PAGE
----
6. You have a certain version of how the world is supposed to be and react strongly against anything that doesn’t fit your version. Men are supposed to act like men and women like women, and there’s no room for any in-betweens, as though we are cut out of a pre-made pattern, and anything that deviates from that pattern is wrong or defective. You seem to literally have no understanding about the world and the many different human beings in this world. You are clueless to the fact that your own version doesn’t even remotely match the actual world around you. Why do you pigeonhole yourself so narrowly like this?

I think that turned into a bit of a rant, in the end!

I’ve been reading The Water Dancer by Ta-Nehisi Coates and was struck by the legacy motif that runs throughout his narrative. Legacies inherited and new ones created which continue to affect the way we think and behave today.

This book also made me think about my own relationship to whiteness and racism because I am white. For years, I’ve wondered how so many of my ‘own kind’ could feel such hatred and disgust towards another human being who happens to have a darker skin pigmentation. And I look back on the history of this hatred, and it runs deep, so deep that men and women would have no problem ripping apart the body of another human being, a pregnant one no doubt. Like Corrinne in The Water Dancer, there is this ‘righteous’ sort of anger at seeing someone who looks like me commit such acts of brutality against another human being. How can they be like this? I’d ask.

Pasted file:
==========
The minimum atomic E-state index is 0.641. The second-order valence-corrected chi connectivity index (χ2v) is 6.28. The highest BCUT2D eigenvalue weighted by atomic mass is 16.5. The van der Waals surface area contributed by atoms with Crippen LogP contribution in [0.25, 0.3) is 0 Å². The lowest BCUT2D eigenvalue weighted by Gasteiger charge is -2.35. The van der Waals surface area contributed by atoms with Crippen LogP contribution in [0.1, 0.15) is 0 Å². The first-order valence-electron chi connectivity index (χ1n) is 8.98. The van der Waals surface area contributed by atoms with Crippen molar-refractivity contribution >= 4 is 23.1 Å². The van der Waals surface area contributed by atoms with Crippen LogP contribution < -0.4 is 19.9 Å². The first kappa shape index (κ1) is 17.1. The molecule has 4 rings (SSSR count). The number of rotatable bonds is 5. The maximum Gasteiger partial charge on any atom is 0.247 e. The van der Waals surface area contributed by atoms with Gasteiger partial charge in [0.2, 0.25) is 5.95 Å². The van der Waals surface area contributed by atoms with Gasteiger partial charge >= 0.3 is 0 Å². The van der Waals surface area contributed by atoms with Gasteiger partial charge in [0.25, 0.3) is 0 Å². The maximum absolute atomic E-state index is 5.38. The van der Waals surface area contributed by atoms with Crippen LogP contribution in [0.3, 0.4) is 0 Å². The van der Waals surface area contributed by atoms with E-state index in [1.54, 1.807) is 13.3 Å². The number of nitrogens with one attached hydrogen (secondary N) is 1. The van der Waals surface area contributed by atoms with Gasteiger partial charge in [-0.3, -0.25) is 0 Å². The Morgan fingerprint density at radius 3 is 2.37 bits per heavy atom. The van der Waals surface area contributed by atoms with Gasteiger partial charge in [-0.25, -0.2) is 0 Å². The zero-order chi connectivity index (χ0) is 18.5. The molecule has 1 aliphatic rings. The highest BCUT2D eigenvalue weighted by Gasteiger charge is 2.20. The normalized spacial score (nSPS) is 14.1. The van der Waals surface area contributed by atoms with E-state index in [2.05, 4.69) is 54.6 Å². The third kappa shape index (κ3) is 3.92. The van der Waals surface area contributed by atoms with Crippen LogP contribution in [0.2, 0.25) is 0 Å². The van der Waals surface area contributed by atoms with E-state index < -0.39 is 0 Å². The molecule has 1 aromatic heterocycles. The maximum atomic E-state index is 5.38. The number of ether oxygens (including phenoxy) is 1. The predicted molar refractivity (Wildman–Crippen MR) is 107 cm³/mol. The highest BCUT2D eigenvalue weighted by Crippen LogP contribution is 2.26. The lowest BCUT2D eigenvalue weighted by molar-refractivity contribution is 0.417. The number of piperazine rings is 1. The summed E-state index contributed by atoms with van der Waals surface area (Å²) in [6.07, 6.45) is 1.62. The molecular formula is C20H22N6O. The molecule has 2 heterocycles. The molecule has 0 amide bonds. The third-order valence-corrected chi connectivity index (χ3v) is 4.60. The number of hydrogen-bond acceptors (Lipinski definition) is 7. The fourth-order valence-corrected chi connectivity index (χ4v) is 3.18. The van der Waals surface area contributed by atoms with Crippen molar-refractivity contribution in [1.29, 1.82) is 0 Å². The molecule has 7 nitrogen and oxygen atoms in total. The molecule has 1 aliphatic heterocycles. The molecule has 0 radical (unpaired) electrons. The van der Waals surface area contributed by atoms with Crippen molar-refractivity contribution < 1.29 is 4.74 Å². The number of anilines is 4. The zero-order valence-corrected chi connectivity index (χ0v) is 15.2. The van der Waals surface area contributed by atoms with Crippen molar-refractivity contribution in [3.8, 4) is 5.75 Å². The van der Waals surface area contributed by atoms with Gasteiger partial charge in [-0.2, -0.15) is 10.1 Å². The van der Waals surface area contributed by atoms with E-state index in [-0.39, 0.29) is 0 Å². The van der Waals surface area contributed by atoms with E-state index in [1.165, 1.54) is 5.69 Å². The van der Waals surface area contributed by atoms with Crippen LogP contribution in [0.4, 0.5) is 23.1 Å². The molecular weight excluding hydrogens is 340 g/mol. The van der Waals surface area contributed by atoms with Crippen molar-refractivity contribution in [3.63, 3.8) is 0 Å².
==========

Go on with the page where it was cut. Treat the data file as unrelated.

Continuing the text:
But more recently, I’ve begun to wonder the opposite. Rather than being surprised and confused any longer by the acts and beliefs of white people (who have long been performing horrific acts of violence), I wonder instead how I might untangle myself from a deeply embedded racist worldview. Instead of seeing racist white people as ‘other,’ I see them as me, as a reflection of who I am and what I have inherited from them. After all, racial hatred seems to run through the course of our veins. We’ve always been like this.